Insurance Agents Must Adapt

The signatures of President Barack Obama, Vice...

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All of us health insurance agents are going to have to reinvent ourselves in light of the Patient’s Protection and Affordable Care Act, aka PPACA, aka Obamacare.  I’ve heard several options from several health insurance agents. Barack Obama did not keep it a secret during his campaign that his goal was to reform the health insurance companies.  In his zeal to fulfill his personal agenda, we insurance agents were acceptable collateral damage.

Some agents plan to increase their life insurance marketing efforts.  They have given up entirely on health insurance and choose to focus on life insurance.

Some agents have taken steps to retrain and refocus on Property and Casualty insurance. Having spent a decade in P & C insurance I know that customer initiated interaction in auto and home insurance is much greater than in health insurance.   It is a totally different discipline than they are used to with many new regulations to learn but the relationships they have already built could help them build a solid base of clients.

Some agents have given up and changed careers.  I find that a shame but I understand it.  After all the training and learning of laws that existed, it can be seen as unfair to change the rules for health insurance in the middle of the game.

I lived through politician interference in the late 1980s.  When I started in the industry Universal Life insurance was still a new product in the market and it was being abused.  Congress wanted to flex their muscles and redid the rules governing the taxation of life insurance.  They developed the MEC, Modified Endowment Contract.

At the time I was a member of one of the top producing offices in the nation with a national life insurance company.  During the health care debates of 2009 I had to continually remind myself of what I heard a vice-president of the company say back then.  Back then he said, “Congress has never passed a law that insurance companies could not adapt to and still make money.”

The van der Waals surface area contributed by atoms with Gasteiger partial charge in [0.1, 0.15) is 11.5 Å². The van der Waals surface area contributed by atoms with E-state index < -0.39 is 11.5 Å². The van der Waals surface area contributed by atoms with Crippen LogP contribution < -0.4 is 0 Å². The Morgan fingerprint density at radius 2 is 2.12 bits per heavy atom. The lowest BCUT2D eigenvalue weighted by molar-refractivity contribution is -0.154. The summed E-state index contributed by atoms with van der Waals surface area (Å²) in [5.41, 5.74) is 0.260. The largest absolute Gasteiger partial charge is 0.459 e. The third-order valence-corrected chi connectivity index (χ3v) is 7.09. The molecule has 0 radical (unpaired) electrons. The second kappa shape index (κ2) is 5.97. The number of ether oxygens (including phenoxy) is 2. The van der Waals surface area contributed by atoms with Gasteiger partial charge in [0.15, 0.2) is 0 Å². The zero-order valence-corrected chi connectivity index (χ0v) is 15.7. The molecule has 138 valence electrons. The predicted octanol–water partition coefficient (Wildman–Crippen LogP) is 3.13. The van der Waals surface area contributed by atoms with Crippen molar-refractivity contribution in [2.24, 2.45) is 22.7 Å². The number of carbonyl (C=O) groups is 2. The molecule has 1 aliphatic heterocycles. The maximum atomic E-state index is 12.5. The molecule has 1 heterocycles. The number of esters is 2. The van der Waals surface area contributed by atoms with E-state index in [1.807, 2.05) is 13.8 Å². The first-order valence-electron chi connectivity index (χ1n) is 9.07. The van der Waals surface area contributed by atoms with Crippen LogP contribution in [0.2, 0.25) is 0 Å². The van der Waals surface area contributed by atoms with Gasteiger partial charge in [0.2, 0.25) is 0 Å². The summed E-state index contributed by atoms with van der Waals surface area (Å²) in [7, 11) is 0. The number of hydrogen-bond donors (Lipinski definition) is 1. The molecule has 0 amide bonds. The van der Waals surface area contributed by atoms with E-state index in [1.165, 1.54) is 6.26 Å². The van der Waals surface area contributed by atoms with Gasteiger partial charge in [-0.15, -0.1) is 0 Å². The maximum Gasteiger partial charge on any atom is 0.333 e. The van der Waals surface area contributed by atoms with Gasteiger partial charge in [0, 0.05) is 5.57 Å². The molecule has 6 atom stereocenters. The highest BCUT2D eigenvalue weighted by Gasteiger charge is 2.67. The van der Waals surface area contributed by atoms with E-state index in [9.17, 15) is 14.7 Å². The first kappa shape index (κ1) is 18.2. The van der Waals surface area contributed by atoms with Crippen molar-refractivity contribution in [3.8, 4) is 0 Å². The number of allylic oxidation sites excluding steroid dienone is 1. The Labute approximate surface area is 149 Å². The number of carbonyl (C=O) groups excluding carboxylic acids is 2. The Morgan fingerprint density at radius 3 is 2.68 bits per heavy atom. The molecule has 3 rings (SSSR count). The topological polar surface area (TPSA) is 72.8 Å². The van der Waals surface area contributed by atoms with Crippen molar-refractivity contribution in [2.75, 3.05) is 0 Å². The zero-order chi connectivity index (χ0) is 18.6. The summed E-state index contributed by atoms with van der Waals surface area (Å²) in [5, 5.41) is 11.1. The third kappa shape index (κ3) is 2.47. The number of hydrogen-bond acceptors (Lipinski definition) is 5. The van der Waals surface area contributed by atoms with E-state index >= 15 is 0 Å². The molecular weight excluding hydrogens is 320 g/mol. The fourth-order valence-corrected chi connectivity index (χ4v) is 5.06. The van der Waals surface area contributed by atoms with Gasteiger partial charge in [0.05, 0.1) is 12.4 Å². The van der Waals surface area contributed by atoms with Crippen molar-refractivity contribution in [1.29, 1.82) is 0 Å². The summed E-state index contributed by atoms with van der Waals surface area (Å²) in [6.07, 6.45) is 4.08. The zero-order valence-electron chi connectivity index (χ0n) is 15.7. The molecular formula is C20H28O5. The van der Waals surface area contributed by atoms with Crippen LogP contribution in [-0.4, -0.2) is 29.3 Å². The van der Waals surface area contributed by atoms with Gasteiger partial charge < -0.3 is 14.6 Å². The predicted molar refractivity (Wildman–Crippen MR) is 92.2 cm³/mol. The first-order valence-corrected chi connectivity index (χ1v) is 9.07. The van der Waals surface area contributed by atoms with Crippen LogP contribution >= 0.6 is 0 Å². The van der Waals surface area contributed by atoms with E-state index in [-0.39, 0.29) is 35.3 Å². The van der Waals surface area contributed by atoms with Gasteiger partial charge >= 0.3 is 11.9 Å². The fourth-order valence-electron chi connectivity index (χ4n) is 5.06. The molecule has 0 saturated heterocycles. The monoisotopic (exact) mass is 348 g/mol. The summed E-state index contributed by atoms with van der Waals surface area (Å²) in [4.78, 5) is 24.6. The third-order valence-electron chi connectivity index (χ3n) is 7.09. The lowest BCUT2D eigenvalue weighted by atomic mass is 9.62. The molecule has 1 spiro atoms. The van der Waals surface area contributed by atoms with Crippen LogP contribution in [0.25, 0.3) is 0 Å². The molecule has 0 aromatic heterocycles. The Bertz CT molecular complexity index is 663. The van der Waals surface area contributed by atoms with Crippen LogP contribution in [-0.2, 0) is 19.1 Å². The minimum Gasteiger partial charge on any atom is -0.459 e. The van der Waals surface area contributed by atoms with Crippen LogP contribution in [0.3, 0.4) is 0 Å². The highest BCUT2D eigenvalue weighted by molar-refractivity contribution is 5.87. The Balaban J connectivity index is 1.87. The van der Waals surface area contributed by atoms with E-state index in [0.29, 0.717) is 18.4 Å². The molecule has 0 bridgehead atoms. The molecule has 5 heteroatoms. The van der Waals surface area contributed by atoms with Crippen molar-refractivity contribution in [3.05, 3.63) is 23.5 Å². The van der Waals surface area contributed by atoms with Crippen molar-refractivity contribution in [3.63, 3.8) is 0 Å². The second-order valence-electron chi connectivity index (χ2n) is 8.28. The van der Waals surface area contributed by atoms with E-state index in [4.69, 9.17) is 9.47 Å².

My transition plans to adapt to the PPACA are as follows.

Under Age 65

For the next 2 years I have no plans to change what I currently do with people under the age of 65.  I am appointed with 7 health insurance companies and help facilitate and expedite the purchase of individual health insurance for my clients and their friends.  

Currently, I am compensated by commissions that insurance companies have added into plan premiums.  The PPACA gave the Secretary of Health and Human Services the ability to establish rules that will affect brokers commissions.  By ruling that broker’s commissions are to be included along with all other administrative and marketing costs insurance companies have no choice but to lower our commissions starting with any policies we write that are effective January 1 or later.

This is just a transitional phase.  In 2014 health insurance agents, as we know them, will be eliminated by the PPACA.  The NAIC is attempting to influence the rules established by the Secretary of HHS regarding the role of brokers in the state exchanges but it is certain, even if brokers are permitted to exist within the scope of the new Exchanges, we will be compensated under the rules of the Navigator plan as sub-contractors of the Exchange and not as commission sales people.

By 2013 my goal is to have 250 client households for whom I may act as a consultant as they seek one of the 4 minimum benefit plans that will be available in the Exchanges.

Over 65

The PPACA says nothing that will affect the compensation for Medigap plans and there is nothing significantly new regarding compensation for Medicare D plans.  While the law does not outright eliminate the Medicare Advantage program it is apparent that the goal of the law is to drive people from Medicare Advantage to traditional Medicare.

My objective is to focus my marketing efforts more on Medigap and Medicare D in the next 3 years.  Ideally, I will have 400 clients over the age of 65 by the end of 2014.

If I am able to accomplish both of these goals, my income in 2015 should approximate, or better, my income in 2010.  With all the changes to health insurance brought by Barack Obama and his sycophants, I will consider myself fortunate if I am able to successfully adapt to the new rules.

If you are a health insurance agent, I know you have been concerned about your future.  Please share your plans to adapt to the PPACA in the Comments area below.  There is still plenty of time for us to reinvent ourselves but that will take time.  We are running out of time for procrastination.  We have to decide what our future plans are.  Your plans may inspire someone else.


About The Insurance Barn

Husband of 1, father of 2, health insurance agent and insurance trainer.
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